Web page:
Finns must prepare for power cuts this winter as there will be no supplies from Russia to help meet peak demand.
(Bloomberg) — Finns must prepare for power cuts this winter as there will be no supplies from Russia to help meet peak demand.
It’s the latest sign of how Europe’s energy crisis is getting worse, and the warning from network manager Fingrid Oyj comes just after neighboring Norway said it might curb exports to ensure supplies. Elsewhere, the UK is making plans for organized blackouts.
If there isn’t enough power, Fingrid will order local distributors to disconnect a certain amount of capacity for two hours at the time, Tuomas Rauhala, senior vice president of power system operations, said in a statement.
About 10% of the nation’s power came from its eastern neighbor last year. But flows ended in May, days after Finnish policy makers announced a plan to join the NATO defense alliance following Russia’s invasion of Ukraine. Exports of natural gas, which isn’t widely used for heating or power production in Finland, have also been cut to zero.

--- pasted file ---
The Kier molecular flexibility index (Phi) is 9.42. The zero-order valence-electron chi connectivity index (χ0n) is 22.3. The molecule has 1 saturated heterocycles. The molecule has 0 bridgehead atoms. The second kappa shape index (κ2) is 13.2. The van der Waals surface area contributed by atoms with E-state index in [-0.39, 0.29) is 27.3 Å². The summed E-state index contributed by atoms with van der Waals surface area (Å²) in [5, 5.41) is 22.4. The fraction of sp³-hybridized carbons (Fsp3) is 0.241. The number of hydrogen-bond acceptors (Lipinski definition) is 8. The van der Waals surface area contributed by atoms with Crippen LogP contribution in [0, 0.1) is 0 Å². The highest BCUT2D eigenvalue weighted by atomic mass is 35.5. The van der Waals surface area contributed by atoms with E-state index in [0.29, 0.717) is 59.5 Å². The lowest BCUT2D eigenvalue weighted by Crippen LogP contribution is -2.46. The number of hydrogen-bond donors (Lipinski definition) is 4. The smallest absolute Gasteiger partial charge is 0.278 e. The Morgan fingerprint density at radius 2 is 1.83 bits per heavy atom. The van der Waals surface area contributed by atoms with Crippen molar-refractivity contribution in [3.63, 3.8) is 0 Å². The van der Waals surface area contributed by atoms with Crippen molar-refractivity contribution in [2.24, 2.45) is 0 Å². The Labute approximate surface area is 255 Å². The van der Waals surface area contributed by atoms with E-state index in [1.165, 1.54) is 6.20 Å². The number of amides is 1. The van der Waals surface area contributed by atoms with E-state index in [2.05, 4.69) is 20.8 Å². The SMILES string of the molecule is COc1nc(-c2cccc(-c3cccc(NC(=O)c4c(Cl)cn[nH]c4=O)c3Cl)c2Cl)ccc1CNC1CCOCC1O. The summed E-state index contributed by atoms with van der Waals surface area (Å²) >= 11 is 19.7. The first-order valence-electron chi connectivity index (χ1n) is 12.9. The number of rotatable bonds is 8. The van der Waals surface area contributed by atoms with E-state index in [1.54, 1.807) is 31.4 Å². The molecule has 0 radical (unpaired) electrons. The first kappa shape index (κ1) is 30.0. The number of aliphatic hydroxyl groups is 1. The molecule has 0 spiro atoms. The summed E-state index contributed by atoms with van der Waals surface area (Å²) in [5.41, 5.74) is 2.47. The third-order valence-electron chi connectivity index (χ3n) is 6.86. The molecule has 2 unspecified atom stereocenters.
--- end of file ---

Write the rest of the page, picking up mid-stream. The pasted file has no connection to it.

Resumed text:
A peak demand situation could see power consumption in the Nordic country reach 15,100 megawatts, according to the first estimate of electricity demand for the winter period by Fingrid. Domestic production covers about 85% of that, including reserve power, the network company said on its website. The rest would be covered by imports from Sweden and the Baltic countries.
A particular challenge occurs if temperatures plunge in Finland and other countries around the Baltic Sea at the same time, risking the availability of imports as demand is high everywhere, Fingrid said, urging Finns to also reduce and time their power consumption.
Separately, Fingrid, Sweden’s Svenska Kraftnat and Denmark’s Energinet said they’re “deeply concerned” by a proposal from Norway to reduce capacity on electricity interconnectors to protect security of supply and urged the government in Oslo to reconsider the plan.
“If export restrictions were to be allowed under the current European electricity regulation, we fear that such a step could inspire other countries to consider similar restrictions and thus causing a much bigger negative effect on both the Nordic and the European electricity markets,” the companies said.